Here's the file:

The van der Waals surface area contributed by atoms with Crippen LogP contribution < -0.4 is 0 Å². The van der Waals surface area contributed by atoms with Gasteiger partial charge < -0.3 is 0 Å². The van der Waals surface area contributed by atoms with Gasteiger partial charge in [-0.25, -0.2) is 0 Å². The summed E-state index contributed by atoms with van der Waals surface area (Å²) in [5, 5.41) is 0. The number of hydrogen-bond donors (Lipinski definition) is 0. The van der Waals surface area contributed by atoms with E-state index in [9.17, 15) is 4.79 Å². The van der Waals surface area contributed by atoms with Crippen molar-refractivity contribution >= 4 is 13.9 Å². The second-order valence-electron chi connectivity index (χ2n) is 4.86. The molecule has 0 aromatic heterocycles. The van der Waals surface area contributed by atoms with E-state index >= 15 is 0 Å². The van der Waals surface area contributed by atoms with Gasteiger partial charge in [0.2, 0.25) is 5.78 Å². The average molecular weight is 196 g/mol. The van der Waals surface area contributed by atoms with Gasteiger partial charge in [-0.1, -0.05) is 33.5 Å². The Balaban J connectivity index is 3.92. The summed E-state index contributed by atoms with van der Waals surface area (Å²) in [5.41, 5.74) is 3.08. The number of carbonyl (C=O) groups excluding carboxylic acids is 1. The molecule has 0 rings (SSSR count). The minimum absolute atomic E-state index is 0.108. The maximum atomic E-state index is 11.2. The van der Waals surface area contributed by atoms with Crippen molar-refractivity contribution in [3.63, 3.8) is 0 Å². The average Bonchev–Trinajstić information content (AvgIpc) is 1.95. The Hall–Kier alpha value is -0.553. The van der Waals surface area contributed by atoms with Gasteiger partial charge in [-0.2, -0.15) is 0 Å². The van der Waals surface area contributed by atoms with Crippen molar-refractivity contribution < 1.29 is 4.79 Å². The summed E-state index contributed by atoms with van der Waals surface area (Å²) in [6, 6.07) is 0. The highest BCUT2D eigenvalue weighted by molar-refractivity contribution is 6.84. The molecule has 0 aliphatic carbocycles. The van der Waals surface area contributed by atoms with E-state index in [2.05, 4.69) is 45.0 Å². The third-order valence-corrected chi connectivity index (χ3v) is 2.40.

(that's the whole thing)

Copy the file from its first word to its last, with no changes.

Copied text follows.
The van der Waals surface area contributed by atoms with Crippen LogP contribution < -0.4 is 0 Å². The van der Waals surface area contributed by atoms with Gasteiger partial charge < -0.3 is 0 Å². The van der Waals surface area contributed by atoms with Gasteiger partial charge in [-0.25, -0.2) is 0 Å². The summed E-state index contributed by atoms with van der Waals surface area (Å²) in [5, 5.41) is 0. The number of hydrogen-bond donors (Lipinski definition) is 0. The van der Waals surface area contributed by atoms with E-state index in [9.17, 15) is 4.79 Å². The van der Waals surface area contributed by atoms with Crippen molar-refractivity contribution >= 4 is 13.9 Å². The second-order valence-electron chi connectivity index (χ2n) is 4.86. The molecule has 0 aromatic heterocycles. The van der Waals surface area contributed by atoms with E-state index >= 15 is 0 Å². The van der Waals surface area contributed by atoms with Gasteiger partial charge in [0.2, 0.25) is 5.78 Å². The average molecular weight is 196 g/mol. The van der Waals surface area contributed by atoms with Gasteiger partial charge in [-0.1, -0.05) is 33.5 Å². The Balaban J connectivity index is 3.92. The summed E-state index contributed by atoms with van der Waals surface area (Å²) in [5.41, 5.74) is 3.08. The number of carbonyl (C=O) groups excluding carboxylic acids is 1. The molecule has 0 rings (SSSR count). The minimum absolute atomic E-state index is 0.108. The maximum atomic E-state index is 11.2. The van der Waals surface area contributed by atoms with Crippen molar-refractivity contribution in [3.63, 3.8) is 0 Å². The average Bonchev–Trinajstić information content (AvgIpc) is 1.95. The Hall–Kier alpha value is -0.553. The van der Waals surface area contributed by atoms with Gasteiger partial charge in [-0.2, -0.15) is 0 Å². The van der Waals surface area contributed by atoms with Crippen molar-refractivity contribution < 1.29 is 4.79 Å². The summed E-state index contributed by atoms with van der Waals surface area (Å²) in [6, 6.07) is 0. The highest BCUT2D eigenvalue weighted by molar-refractivity contribution is 6.84. The molecule has 0 aliphatic carbocycles. The van der Waals surface area contributed by atoms with E-state index in [2.05, 4.69) is 45.0 Å². The third-order valence-corrected chi connectivity index (χ3v) is 2.40.